AT 2 PM: OPT FOR SOME CAFFEINE
Studies after studies show that coffee is full of disease-preventing antioxidants, plus it’s been shown to improve mood and concentration, and helps protect against type 2 diabetes and Parkinson’s disease. This is the ideal time for your second cup, since the caffeine will help you perform better throughout the afternoon, but will be out of your system before it’s time for bed.
AT 3 PM: WALK THE TALK
Whether or not you work in an office, many of us are glued to our computers or devices all day long, which is why it’s so important to get up and move. A midday exercise will get your blood flowing, boost your energy, and may even ward off depression. Set an alarm on your phone to remind you to take a 10-minute walk around the block, the parking lot, up and down the building stairs.
AT 4 PM: GET SOME SNACK
Experiencing a mid-afternoon slump is not unusual. If you feel irritable, you might be experiencing a dip in your levels of serotonin, the brain neurotransmitter associated with well-being. Eat poha or khakhra, as carbs are known to increase levels of serotonin in the brain.
BETWEEN 5 PM AND 7 PM: PREP FOR DINNER
Making a meal at home with as many fresh ingredients as possible can improve your family’s health — less fried foods and trans fat, and a more balanced plate. But figuring out what to cook can be stressful and time consuming. And whenever possible, swirl while you cook. Not only might a little salsa action make dinner prep more fun, this non-exercise activity can add up in expending calories.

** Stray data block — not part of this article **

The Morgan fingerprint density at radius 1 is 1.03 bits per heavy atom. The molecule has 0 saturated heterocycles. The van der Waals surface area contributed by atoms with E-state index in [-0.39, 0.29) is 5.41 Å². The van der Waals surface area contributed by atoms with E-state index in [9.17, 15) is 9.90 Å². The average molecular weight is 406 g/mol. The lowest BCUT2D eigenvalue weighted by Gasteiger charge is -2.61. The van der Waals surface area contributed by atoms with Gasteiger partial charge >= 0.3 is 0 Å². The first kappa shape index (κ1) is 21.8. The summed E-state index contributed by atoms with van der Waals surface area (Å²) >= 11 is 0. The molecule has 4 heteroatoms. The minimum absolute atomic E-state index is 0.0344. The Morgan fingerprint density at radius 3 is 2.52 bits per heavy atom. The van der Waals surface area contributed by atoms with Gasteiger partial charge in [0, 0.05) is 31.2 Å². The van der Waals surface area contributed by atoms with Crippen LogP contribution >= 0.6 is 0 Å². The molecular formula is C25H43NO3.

AT 7 PM: EAT WITH FAMILY
When you sit down to dinner, take time to enjoy meal time. Use your evening meal as an opportunity to savour the food and appreciate being with your family. Eating dinner together at home can improve your children’s nutrition, have positive effects on portion control, and has even been shown to relieve stress. As tempting as the couch may be at this time of day, try to force yourself to do something mildly active after dinner. Tidy up the kitchen, or take a stroll around the block while catching up with friends on the phone. Walking will help boost your mood without neglecting your to-do list.
AT 8 PM: BRUSH YOUR TEETH
If you tend to nibble all night, you need to set up a new ritual to break the pattern. Brushing your teeth sends a mental signal that mealtime is over, plus you’re a lot less likely to nosh if you know you’re going to have to brush your teeth all over again.
AT 9 PM: UNWIND
It’s common to think of a million little things you need to do once you finally get into bed, which isn’t very helpful when it prevents you from relaxing and falling asleep. Try keeping a notepad by your bed, so that you can jot down reminders and prepare for the next day so that when you eventually turn off the light, your mind will be clear.
AT 10 PM: TURN ON THE AC
Sleeping in cooler temperatures helps to boost the production of brown fat, which burns energy, unlike white fat, which stores energy. And while this study only used male subjects, consider that cooler temperatures help everyone sleep better, and people who are more rested make healthier food choices.